This section is from the "Henley's Twentieth Century Formulas Recipes Processes" encyclopedia, by Norman W. Henley and others.
Use refined paraffine, and apply by immersing the print in the melted wax, or more conveniently as follows: Immerse in melted paraffine until saturated, a number of pieces of an absorbent cloth a foot or more square. When withdrawn and cooled they are ready for use at any time.
To apply to a blue print, spread one of the saturated cloths on a smooth surface, place the dry print on it with a second waxed cloth on top, and iron with a moderately hot flatiron. The paper immediately absorbs paraffine until saturated, and becomes translucent and highly waterproofed. The lines of the print are intensified by the process, and there is no shrinking or distortion. As the wax is withdrawn from the cloths, more can be added by melting small pieces directly under the iron.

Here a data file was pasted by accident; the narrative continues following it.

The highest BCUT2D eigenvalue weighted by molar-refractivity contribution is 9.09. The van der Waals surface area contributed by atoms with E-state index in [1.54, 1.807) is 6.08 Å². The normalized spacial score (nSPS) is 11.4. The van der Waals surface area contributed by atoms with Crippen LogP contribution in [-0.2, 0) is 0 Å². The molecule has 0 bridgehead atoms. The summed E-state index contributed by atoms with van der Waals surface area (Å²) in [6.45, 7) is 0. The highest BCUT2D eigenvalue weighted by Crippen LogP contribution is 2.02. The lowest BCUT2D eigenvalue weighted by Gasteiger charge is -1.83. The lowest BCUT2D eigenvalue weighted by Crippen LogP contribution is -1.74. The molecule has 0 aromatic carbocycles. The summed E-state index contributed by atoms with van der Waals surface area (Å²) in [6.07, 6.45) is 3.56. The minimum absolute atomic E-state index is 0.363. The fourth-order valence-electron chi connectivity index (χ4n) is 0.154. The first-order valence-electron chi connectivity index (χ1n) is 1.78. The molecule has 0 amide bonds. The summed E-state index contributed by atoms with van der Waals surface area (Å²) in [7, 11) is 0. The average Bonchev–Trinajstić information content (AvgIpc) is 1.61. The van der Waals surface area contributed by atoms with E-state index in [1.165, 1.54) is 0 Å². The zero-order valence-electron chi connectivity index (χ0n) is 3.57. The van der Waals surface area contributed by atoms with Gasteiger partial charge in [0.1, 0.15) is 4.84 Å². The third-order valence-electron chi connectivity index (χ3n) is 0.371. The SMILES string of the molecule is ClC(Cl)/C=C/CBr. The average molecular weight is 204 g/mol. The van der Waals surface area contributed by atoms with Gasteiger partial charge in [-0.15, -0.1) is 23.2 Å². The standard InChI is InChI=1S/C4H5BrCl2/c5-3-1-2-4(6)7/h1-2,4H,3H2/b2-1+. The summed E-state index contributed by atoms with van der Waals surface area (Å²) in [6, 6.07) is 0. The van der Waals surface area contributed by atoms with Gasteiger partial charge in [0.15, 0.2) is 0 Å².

By immersing the print in a bath of melted paraffine the process is hastened, but the ironing is necessary to remove the surplus wax from the surface, unless the paper is to be directly exposed to the weather and not to be handled. The irons can be heated in most offices by gas or over a lamp, and a supply of saturated cloths obviates the necessity of the bath. This process, which was originally applied to blue prints to be carried by the engineer corps in wet mines, is equally applicable to any kind of paper, and is convenient for waterproofing typewritten or other notices to be posted up and exposed to the weather.